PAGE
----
-Nina L. Khrushcheva

10:03 a.m. ET

Russian forces are blocking Mariupol evacuation efforts, Ukraine says

Local residents walk along a street next to a building damaged during Ukraine-Russia conflict in the southern port city of Mariupol, Ukraine April 3, 2022.ALEXANDER ERMOCHENKO/Reuters

Buses meant for the rescue of civilians from Mariupol were not able to reach the besieged southern Ukrainian city on Monday, Deputy Prime Minister Iryna Vereshchuk said.

In comments on national television, she accused Russian forces of blocking the International Red Cross’s evacuation efforts and said 100 Turkish citizens were still trapped in Mariupol.

Repeated efforts to organise mass evacuations of the city have failed, with both sides trading blame.


9:52 a.m. ET

U.S. pushes to suspend Russia from Human Rights Council

The United States will ask the UN General Assembly to suspend Russia from the Human Rights Council, the U.S. ambassador to the United Nations said on Monday, after Ukraine accused Russian troops of killing dozens of civilians in the town of Bucha.

A two-thirds majority vote by the 193-member assembly in New York can suspend a state from the council for persistently committing gross and systematic violations of human rights.

Speaking in Bucharest on Monday, Ambassador Linda Thomas-Greenfield said: “Russia’s participation on the Human Rights Council is a farce.

“And it is wrong, which is why we believe it is time the UN General Assembly vote to remove them.”

Thomas-Greenfield told Reuters she aimed to put the move to suspend Russia to a vote in the General Assembly this week.

Since the Ukraine invasion began on Feb. 24, the Assembly has adopted two resolutions denouncing Russia with at least 140 yes votes. Moscow says it is carrying out a “special military operation” to destroy Ukraine’s military infrastructure.

“My message to those 140 countries who have courageously stood together is: the images out of Bucha and devastation across Ukraine require us to now match our words with action,” Thomas-Greenfield, visiting Romania to see how it is coping with an influx of Ukraine refugees, told reporters.


9:16 a.m. ET

UN rights chief says Bucha dead raise possible war crimes questions

The UN High Commissioner for Human Rights, Michelle Bachelet, said on Monday the discovery of dead civilians in the Ukrainian town of Bucha raised questions about possible war crimes.

On Sunday, Reuters saw corpses in Bucha including one man who lay sprawled by the roadside with his hands tied behind his back and a bullet wound to his head. The city’s deputy mayor said that 50 dead residents had been victims of extra-judicial killings carried out by Russian troops.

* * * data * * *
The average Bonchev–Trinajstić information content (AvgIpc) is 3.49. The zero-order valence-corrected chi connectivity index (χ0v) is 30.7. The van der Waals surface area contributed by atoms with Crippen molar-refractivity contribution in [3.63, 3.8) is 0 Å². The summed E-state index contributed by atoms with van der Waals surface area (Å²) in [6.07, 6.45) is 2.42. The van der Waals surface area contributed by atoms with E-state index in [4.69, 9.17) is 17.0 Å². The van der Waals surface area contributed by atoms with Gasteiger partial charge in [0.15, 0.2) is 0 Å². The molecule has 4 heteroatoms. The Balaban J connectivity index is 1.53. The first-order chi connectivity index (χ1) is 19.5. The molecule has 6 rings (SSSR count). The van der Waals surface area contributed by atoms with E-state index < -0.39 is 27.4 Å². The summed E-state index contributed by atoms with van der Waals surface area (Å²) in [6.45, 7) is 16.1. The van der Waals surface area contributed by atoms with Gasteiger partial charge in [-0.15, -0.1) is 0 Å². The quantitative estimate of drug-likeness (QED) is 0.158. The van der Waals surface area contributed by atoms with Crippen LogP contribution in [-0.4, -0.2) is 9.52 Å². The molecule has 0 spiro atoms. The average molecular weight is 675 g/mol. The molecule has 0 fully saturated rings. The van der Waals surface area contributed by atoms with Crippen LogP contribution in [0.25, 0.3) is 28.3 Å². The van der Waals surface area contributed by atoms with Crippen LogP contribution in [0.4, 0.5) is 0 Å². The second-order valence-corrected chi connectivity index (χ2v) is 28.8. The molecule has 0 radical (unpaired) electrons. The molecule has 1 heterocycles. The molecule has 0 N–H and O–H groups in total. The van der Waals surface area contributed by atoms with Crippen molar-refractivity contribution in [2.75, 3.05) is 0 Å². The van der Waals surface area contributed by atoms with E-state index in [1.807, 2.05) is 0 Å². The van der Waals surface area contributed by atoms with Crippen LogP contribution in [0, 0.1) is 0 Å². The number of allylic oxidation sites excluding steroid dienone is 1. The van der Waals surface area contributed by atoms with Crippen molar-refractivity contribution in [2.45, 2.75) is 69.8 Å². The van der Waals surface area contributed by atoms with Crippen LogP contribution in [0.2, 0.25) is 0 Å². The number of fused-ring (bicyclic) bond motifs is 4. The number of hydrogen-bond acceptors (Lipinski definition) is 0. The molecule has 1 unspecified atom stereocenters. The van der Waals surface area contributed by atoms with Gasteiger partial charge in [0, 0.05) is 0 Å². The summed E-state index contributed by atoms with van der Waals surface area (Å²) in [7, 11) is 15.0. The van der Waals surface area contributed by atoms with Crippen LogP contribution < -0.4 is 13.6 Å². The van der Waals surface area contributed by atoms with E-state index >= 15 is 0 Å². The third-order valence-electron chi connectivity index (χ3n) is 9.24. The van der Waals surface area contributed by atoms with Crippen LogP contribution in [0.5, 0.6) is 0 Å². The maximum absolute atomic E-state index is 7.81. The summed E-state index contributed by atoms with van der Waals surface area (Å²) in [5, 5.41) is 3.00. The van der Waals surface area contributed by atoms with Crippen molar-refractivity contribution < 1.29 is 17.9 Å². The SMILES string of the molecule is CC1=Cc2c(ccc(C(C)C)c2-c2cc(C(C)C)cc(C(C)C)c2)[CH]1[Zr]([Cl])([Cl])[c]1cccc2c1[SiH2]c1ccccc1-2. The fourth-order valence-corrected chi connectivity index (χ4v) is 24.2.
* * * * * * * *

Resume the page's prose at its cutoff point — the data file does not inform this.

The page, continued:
The Kremlin categorically denied any accusations related to the murder of civilians in Bucha. Reuters was unable to independently verify who was responsible for the killings.

“Reports emerging from this (Bucha) and other areas raise serious and disturbing questions about possible war crimes, grave breaches of international humanitarian law and serious violations of international human rights law,” Bachelet said in a statement, saying she was horrified by the reports.

She stressed the need to exhume all the bodies and identify them so that families may be informed and the exact causes of death established.

The UN human rights office has some 50 staff in Ukraine who have been monitoring the civilian death toll since Russia invaded the country on Feb. 24. So far it has confirmed the deaths of 1,430 civilians, adding that the real toll is likely considerably higher because of verification difficulties.


8:38 a.m. ET

Ukrainian prosecutor general accuses Russian forces of crimes against humanity

A woman cries while waiting along with others for distribution of food products in the village of Motyzhyn, Ukraine, which was until recently under the control of the Russian military, Sunday, April 3, 2022.VADIM GHIRDA/The Associated Press

Ukrainian Prosecutor General Iryna Venediktova said on Monday many acts by Russian forces were classifiable as crimes against humanity and Ukraine was in this context investigating their actions in areas of the Kyiv region including Bucha.

Speaking on national television, Venediktova said the situation in the town of Borodyanka was the worst in the Kyiv region in terms of the number of victims. She gave no further details. Ukrainian authorities said on Sunday they were investigating possible crimes by Russian forces after finding hundreds of bodies strewn around towns including Bucha outside the capital Kyiv after the Russian withdrawal from the area.